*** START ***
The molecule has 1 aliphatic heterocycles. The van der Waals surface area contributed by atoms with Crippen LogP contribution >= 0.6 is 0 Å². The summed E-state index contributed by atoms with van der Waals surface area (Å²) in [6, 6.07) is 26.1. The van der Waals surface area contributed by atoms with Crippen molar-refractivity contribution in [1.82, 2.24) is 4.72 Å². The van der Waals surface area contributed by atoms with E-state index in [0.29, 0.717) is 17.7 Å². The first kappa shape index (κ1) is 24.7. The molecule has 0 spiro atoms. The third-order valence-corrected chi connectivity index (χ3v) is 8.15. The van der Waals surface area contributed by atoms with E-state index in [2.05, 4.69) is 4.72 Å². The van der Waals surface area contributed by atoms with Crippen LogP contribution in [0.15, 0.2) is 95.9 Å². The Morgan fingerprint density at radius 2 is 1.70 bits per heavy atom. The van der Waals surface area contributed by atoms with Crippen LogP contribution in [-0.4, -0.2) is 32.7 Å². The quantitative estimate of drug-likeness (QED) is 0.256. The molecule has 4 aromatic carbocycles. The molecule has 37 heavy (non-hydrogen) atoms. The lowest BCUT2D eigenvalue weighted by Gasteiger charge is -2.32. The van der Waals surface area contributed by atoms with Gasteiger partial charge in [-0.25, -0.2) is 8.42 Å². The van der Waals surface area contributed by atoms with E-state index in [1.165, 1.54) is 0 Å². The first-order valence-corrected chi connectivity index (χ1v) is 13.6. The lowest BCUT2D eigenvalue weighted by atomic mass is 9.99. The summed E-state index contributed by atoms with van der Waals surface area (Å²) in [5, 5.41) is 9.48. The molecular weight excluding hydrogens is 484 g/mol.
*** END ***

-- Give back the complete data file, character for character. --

The molecule has 1 aliphatic heterocycles. The van der Waals surface area contributed by atoms with Crippen LogP contribution >= 0.6 is 0 Å². The summed E-state index contributed by atoms with van der Waals surface area (Å²) in [6, 6.07) is 26.1. The van der Waals surface area contributed by atoms with Crippen molar-refractivity contribution in [1.82, 2.24) is 4.72 Å². The van der Waals surface area contributed by atoms with E-state index in [0.29, 0.717) is 17.7 Å². The first kappa shape index (κ1) is 24.7. The molecule has 0 spiro atoms. The third-order valence-corrected chi connectivity index (χ3v) is 8.15. The van der Waals surface area contributed by atoms with E-state index in [2.05, 4.69) is 4.72 Å². The van der Waals surface area contributed by atoms with Crippen LogP contribution in [0.15, 0.2) is 95.9 Å². The Morgan fingerprint density at radius 2 is 1.70 bits per heavy atom. The van der Waals surface area contributed by atoms with Crippen LogP contribution in [-0.4, -0.2) is 32.7 Å². The quantitative estimate of drug-likeness (QED) is 0.256. The molecule has 4 aromatic carbocycles. The molecule has 37 heavy (non-hydrogen) atoms. The lowest BCUT2D eigenvalue weighted by Gasteiger charge is -2.32. The van der Waals surface area contributed by atoms with Gasteiger partial charge in [-0.25, -0.2) is 8.42 Å². The van der Waals surface area contributed by atoms with E-state index in [1.165, 1.54) is 0 Å². The first-order valence-corrected chi connectivity index (χ1v) is 13.6. The lowest BCUT2D eigenvalue weighted by atomic mass is 9.99. The summed E-state index contributed by atoms with van der Waals surface area (Å²) in [5, 5.41) is 9.48. The molecular weight excluding hydrogens is 484 g/mol.